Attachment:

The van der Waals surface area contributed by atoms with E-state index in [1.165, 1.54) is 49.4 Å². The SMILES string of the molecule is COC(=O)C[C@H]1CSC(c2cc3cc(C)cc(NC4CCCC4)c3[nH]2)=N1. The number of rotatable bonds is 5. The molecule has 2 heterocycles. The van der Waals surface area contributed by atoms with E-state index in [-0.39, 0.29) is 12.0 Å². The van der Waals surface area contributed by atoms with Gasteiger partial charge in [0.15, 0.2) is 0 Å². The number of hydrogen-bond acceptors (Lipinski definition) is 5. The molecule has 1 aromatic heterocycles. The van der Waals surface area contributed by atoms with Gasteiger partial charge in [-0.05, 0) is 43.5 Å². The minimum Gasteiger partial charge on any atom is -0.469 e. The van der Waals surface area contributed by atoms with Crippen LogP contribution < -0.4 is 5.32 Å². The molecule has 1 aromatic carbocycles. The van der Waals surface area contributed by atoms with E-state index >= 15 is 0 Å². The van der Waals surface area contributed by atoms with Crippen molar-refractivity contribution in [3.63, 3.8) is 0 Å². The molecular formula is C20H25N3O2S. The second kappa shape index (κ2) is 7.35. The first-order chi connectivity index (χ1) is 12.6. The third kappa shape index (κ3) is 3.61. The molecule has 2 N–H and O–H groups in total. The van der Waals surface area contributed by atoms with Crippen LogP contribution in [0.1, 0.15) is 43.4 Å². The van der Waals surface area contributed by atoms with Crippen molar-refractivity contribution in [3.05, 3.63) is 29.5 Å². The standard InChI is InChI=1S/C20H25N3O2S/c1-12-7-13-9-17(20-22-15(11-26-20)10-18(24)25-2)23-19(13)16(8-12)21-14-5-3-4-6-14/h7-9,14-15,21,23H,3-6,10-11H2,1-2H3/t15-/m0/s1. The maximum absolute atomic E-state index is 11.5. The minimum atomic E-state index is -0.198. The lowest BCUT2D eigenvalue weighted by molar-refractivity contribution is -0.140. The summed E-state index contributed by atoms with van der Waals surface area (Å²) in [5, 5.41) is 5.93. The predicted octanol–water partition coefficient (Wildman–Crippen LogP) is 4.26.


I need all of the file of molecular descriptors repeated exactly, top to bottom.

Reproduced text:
The van der Waals surface area contributed by atoms with E-state index in [1.165, 1.54) is 49.4 Å². The SMILES string of the molecule is COC(=O)C[C@H]1CSC(c2cc3cc(C)cc(NC4CCCC4)c3[nH]2)=N1. The number of rotatable bonds is 5. The molecule has 2 heterocycles. The van der Waals surface area contributed by atoms with E-state index in [-0.39, 0.29) is 12.0 Å². The van der Waals surface area contributed by atoms with Gasteiger partial charge in [0.15, 0.2) is 0 Å². The number of hydrogen-bond acceptors (Lipinski definition) is 5. The molecule has 1 aromatic heterocycles. The van der Waals surface area contributed by atoms with Gasteiger partial charge in [-0.05, 0) is 43.5 Å². The minimum Gasteiger partial charge on any atom is -0.469 e. The van der Waals surface area contributed by atoms with Crippen LogP contribution < -0.4 is 5.32 Å². The molecule has 1 aromatic carbocycles. The van der Waals surface area contributed by atoms with E-state index >= 15 is 0 Å². The van der Waals surface area contributed by atoms with Crippen molar-refractivity contribution in [3.63, 3.8) is 0 Å². The molecular formula is C20H25N3O2S. The second kappa shape index (κ2) is 7.35. The first-order chi connectivity index (χ1) is 12.6. The third kappa shape index (κ3) is 3.61. The molecule has 2 N–H and O–H groups in total. The van der Waals surface area contributed by atoms with Crippen LogP contribution in [0.1, 0.15) is 43.4 Å². The van der Waals surface area contributed by atoms with Crippen molar-refractivity contribution in [3.05, 3.63) is 29.5 Å². The standard InChI is InChI=1S/C20H25N3O2S/c1-12-7-13-9-17(20-22-15(11-26-20)10-18(24)25-2)23-19(13)16(8-12)21-14-5-3-4-6-14/h7-9,14-15,21,23H,3-6,10-11H2,1-2H3/t15-/m0/s1. The maximum absolute atomic E-state index is 11.5. The minimum atomic E-state index is -0.198. The lowest BCUT2D eigenvalue weighted by molar-refractivity contribution is -0.140. The summed E-state index contributed by atoms with van der Waals surface area (Å²) in [5, 5.41) is 5.93. The predicted octanol–water partition coefficient (Wildman–Crippen LogP) is 4.26.